Collaborative Research Between US and Chinese Scientists Raises Eyebrows: $1 Million Taxpayer Money Spent on Risky Bird Flu Experiments

Collaborative Research Between US and Chinese Scientists Raises Eyebrows: $1 Million Taxpayer Money Spent on Risky Bird Flu Experiments

In a contentious move, the US government has earmarked $1 million from American taxpayers for experiments involving dangerous bird flu viruses, conducted in collaboration with Chinese scientists.

The research initiative focuses on infecting ducks and geese with various virus strains, enhancing their infectivity, and exploring the potential for these viruses to transmit to mammalian hosts, as revealed in obtained research documents.

Details of the Research Funding and Duration:

The avian virus research, funded through the US Department of Agriculture, commenced in April 2021 and is scheduled to extend until March 2026, according to documents obtained by The White Coat Waste Project and shared with DailyMail.com.

Concerning Viruses and Collaborative Entities:

The specific viruses involved in the research include H5NX, H7N9, and H9N2, with H5NX viruses identified as ‘highly pathogenic’ and potentially causing neurological complications in humans.

Collaborating entities include the USDA Southeast Poultry Research Laboratory, the Chinese Academy of Sciences, and the University of Edinburgh’s Roslin Institute, known for its affiliation with a Wuhan lab.

International Collaboration and Research Locations:

Researchers, including Wenju Liu from the Wuhan Institute of Virology (WIV), will conduct various aspects of the study in locations such as poultry research centers in Athens, Georgia, the Roslin Institute in Edinburgh, and the Chinese Academy in Beijing.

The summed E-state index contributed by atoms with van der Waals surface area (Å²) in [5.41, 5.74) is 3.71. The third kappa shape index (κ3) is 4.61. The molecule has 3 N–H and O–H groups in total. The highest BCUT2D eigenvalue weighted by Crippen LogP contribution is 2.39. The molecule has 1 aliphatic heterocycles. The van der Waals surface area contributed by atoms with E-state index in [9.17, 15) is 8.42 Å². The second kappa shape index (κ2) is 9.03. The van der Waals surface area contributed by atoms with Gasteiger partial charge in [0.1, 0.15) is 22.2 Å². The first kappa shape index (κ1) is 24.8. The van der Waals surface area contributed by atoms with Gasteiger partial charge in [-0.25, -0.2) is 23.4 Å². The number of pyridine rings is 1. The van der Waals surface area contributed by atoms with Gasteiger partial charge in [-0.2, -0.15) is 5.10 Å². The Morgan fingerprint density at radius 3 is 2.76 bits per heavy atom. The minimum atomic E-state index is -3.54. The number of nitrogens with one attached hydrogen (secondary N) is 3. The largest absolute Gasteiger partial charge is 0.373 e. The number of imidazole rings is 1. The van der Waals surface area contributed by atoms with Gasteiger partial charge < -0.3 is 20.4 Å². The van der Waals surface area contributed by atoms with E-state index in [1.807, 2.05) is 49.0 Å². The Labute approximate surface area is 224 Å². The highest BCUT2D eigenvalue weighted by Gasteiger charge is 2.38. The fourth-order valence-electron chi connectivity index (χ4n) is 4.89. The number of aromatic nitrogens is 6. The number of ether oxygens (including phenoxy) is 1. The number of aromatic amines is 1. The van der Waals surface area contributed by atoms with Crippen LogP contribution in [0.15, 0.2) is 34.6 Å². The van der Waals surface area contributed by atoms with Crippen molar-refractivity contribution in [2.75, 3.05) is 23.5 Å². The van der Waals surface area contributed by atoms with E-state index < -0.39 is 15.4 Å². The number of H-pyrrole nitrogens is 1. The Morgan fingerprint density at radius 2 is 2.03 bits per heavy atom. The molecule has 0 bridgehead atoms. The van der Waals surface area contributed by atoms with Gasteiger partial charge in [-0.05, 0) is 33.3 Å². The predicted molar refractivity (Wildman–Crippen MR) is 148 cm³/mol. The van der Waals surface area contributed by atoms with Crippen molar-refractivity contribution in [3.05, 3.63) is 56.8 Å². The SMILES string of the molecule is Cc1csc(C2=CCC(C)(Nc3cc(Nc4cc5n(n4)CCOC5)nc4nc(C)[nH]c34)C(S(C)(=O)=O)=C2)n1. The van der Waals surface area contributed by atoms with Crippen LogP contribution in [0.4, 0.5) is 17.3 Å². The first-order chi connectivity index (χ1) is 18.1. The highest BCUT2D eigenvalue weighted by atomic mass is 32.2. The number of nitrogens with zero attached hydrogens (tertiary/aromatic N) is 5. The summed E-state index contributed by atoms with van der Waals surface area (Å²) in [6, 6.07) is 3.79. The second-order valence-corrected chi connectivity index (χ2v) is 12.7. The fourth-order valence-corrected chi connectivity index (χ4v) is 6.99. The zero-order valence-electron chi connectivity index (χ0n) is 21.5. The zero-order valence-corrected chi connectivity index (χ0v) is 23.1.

The collaboration has sparked concerns about potential biosafety risks and international partnerships.

Response from USDA and Criticism from Advocacy Group:

USDA spokesperson Allan Rodriguez clarified that the $100 million funding is exclusively committed to components carried out in Athens, Georgia, distancing it from research in the UK or China.

The response followed criticism from The White Coat Waste Project, with senior vice president Justin Goodman condemning the funding as ‘reckless and indefensible.’

Senatorial Inquiry and USDA’s Position:

Republican Sen Joni Ernst of Iowa expressed concerns in a letter to USDA Secretary Tom Vilsack, seeking more information about ongoing funding for the research.

Ernst highlighted worries about potential risks to animals and humans.

The USDA responded, defending the research as not qualifying as gain-of-function and refuting claims of misinformation.

Political Warning and Caution Against Collaboration:

Senator Ernst issued a warning, stating that the Biden administration should exercise caution in collaborating with China on avian flu research, especially considering researchers with ties to the Wuhan Lab.

She emphasized the importance of preventing the creation of pathogens with pandemic potential.

Despite concerns, the USDA defended its approach, emphasizing the commonality of international researchers conducting independent studies with shared goals.

The USDA asserted that Senator Ernst’s claims were off base and rooted in approval decisions predating the current administration.

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